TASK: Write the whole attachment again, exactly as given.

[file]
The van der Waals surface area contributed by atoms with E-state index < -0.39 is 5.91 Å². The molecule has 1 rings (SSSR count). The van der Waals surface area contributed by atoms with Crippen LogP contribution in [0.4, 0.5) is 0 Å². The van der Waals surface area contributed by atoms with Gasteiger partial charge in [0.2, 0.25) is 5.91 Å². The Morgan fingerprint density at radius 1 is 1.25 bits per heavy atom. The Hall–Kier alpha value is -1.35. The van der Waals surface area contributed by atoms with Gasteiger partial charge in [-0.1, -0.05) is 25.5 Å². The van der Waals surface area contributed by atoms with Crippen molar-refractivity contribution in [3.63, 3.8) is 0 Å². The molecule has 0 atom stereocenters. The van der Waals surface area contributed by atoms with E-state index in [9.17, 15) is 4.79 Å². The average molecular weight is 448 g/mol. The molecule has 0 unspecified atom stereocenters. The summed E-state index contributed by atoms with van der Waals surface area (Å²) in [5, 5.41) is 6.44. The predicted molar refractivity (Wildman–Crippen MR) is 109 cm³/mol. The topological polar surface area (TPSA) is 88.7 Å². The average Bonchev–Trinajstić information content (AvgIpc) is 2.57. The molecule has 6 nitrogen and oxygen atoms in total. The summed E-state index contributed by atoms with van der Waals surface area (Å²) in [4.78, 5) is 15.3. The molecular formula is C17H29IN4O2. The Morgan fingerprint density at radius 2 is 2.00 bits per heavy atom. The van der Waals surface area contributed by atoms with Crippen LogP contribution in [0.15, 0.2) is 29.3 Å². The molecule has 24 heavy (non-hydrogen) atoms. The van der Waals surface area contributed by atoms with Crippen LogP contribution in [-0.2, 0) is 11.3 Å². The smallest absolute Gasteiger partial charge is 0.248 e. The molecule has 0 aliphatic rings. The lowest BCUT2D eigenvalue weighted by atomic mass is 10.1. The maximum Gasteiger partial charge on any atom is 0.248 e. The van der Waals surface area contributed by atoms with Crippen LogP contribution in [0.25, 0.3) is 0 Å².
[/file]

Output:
The van der Waals surface area contributed by atoms with E-state index < -0.39 is 5.91 Å². The molecule has 1 rings (SSSR count). The van der Waals surface area contributed by atoms with Crippen LogP contribution in [0.4, 0.5) is 0 Å². The van der Waals surface area contributed by atoms with Gasteiger partial charge in [0.2, 0.25) is 5.91 Å². The Morgan fingerprint density at radius 1 is 1.25 bits per heavy atom. The Hall–Kier alpha value is -1.35. The van der Waals surface area contributed by atoms with Gasteiger partial charge in [-0.1, -0.05) is 25.5 Å². The van der Waals surface area contributed by atoms with Crippen molar-refractivity contribution in [3.63, 3.8) is 0 Å². The molecule has 0 atom stereocenters. The van der Waals surface area contributed by atoms with E-state index in [9.17, 15) is 4.79 Å². The average molecular weight is 448 g/mol. The molecule has 0 unspecified atom stereocenters. The summed E-state index contributed by atoms with van der Waals surface area (Å²) in [5, 5.41) is 6.44. The predicted molar refractivity (Wildman–Crippen MR) is 109 cm³/mol. The topological polar surface area (TPSA) is 88.7 Å². The average Bonchev–Trinajstić information content (AvgIpc) is 2.57. The molecule has 6 nitrogen and oxygen atoms in total. The summed E-state index contributed by atoms with van der Waals surface area (Å²) in [4.78, 5) is 15.3. The molecular formula is C17H29IN4O2. The Morgan fingerprint density at radius 2 is 2.00 bits per heavy atom. The van der Waals surface area contributed by atoms with Crippen LogP contribution in [0.15, 0.2) is 29.3 Å². The molecule has 24 heavy (non-hydrogen) atoms. The van der Waals surface area contributed by atoms with Crippen LogP contribution in [-0.2, 0) is 11.3 Å². The smallest absolute Gasteiger partial charge is 0.248 e. The molecule has 0 aliphatic rings. The lowest BCUT2D eigenvalue weighted by atomic mass is 10.1. The maximum Gasteiger partial charge on any atom is 0.248 e. The van der Waals surface area contributed by atoms with Crippen LogP contribution in [0.25, 0.3) is 0 Å².